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Georgia O'Keeffe and the Camera: the Art of Identity by Susan Danly
by Susan Danly

From her debut as a provocative young artist in Alfred Stieglitz's photographs to depictions of her as a grande dame of the art world in prints by Andy Warhol, Georgia O'Keeffe (1887-1986) captivated the media with a persona as bold as her art. As the protege of Stieglitz, one of the early proponents of modern art in New York (and later his wife), O'Keeffe posed in front of her abstract artwork as a manifestation of the sexually liberated woman. Later, through her affiliations with photographers such as Ansel Adams, Eliot Porter, and Todd Webb, she redefined herself as a rugged individualist whose identity was linked with the animal bones and barren hills of the Southwest that became her home and a source of her art. After Stieglitz's death in 1946, O'Keeffe moved there permanently.

Georgia O'Keeffe is best known for her paintings of large-scale flowers, New York cityscapes, animal bones, and the landscape of New Mexico. Her extraordinary career focused first on a highly innovative exploration of abstraction and shifted towards powerful representation and heightened realism after the mid-1920s. Photography played an essential role in establishing her reputation, promoting her career, and creating her public persona. O'Keeffe's lasting fame rests on the strength of her work and the romantic story of her life. Photographs made by her art dealer-husband, her friends, celebrity portraitists, and photojournalists all serve to tell various versions of that tale.

This summer the Portland Museum of Art in Maine presents Georgia O'Keeffe and the Camera: The Art of Identity, an exhibition that includes eighteen of O'Keeffe's key works alongside some sixty photographs that highlight her personal and professional relationships with the leading photographers of her day. This is the first exhibition in which paintings and photographs have been paired to establish two opposing public images of the artist. A selection of photographs and paintings appearing in the show are presented here.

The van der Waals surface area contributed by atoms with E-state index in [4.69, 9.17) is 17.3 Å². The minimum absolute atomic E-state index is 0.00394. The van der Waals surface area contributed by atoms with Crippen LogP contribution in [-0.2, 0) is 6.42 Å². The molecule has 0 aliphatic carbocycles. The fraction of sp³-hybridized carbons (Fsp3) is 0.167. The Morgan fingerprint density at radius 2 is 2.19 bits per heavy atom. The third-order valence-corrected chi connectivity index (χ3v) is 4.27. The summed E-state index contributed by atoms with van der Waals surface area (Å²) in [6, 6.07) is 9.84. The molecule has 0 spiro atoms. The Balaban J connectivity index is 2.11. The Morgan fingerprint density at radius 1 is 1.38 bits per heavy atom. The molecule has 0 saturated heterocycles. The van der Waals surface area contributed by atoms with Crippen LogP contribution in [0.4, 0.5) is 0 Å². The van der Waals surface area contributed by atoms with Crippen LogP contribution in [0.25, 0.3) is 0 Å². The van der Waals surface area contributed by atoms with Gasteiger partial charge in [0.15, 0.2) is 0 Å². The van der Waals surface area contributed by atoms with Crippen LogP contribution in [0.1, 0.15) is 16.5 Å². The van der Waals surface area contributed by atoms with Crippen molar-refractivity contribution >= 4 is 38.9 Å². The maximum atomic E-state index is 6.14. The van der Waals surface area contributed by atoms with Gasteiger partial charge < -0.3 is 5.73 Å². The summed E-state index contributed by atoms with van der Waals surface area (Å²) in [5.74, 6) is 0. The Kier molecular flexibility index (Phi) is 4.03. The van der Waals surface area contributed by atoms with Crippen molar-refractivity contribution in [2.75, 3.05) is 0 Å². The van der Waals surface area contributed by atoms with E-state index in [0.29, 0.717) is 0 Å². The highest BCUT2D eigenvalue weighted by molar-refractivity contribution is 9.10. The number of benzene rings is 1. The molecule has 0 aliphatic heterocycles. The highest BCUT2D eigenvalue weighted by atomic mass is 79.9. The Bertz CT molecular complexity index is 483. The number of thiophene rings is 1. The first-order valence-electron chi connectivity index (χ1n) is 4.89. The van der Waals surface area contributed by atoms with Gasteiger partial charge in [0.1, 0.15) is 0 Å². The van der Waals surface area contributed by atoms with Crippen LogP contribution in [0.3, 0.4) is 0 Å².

Alfred Stieglitz (1864-1946), Georgia O'Keeffe in Chemise, 1918. Gelatin silver print, 10 x 8 inches. Courtesy of the Georgia O'Keeffe Museum, Santa Fe; gift of The Georgia O'Keeffe Foundation.

When Georgia O'Keeffe first showed her work in New York in 1916 at Alfred Stieglitz's avant-garde 291 gallery, she was virtually unknown as an artist. By the time of her death, some seventy years later, she was among the most famous people in America. From the beginning, O'Keeffe's professional and personal life were inexorably entwined with the needs and desires of Stieglitz who, over the course of almost thirty years, was her artistic mentor, commercial dealer, portraitist, lover, and, later, husband. Among Stieglitz's best-known works are his portraits of O'Keeffe taken between 1917 and 1933, especially those that showed her nude or posed partially dressed in a robe or chemise in front of her artwork. Such images were quickly linked by the critics to an interpretation of her abstract art as filled with sexual innuendo. Enrapt in her love affair with the much older and professionally influential art dealer, O'Keeffe was in no position to discourage his making and exhibiting nude portraits of her.

Alfred Stieglitz (1864-1946), Georgia O'Keeffe-Hands, circa 1919. Gelatin silver print, 9-7/16 x 7-1/2 inches. Courtesy of the Georgia O'Keeffe Museum, Santa Fe; gift of The Georgia O’Keeffe Foundation.

Stieglitz's portrait series of O'Keeffe eventually included more than 350 images. Among the best known are his close-up studies of her hands. In this one, he has posed the artist in front of one of her early abstract drawings, which he treats as if it had real three-dimensional properties. His image recalls the ancient Greek story of the origins of trompe l'oeil painting. During a contest between two famous artists to produce the most realistic painting, the first depicted a still life of grapes that was so real birds tried to peck at the fruit. The second artist painted a curtain that was even more convincing. It fooled his rival, who attempted to pull the drapery aside to see what lay behind. Stieglitz's photograph of O'Keeffe's hands attempting to grasp what appears to be a three-dimensional object from a two-dimensional drawing underscores the essential conceit of trompe l'oeil illusionism.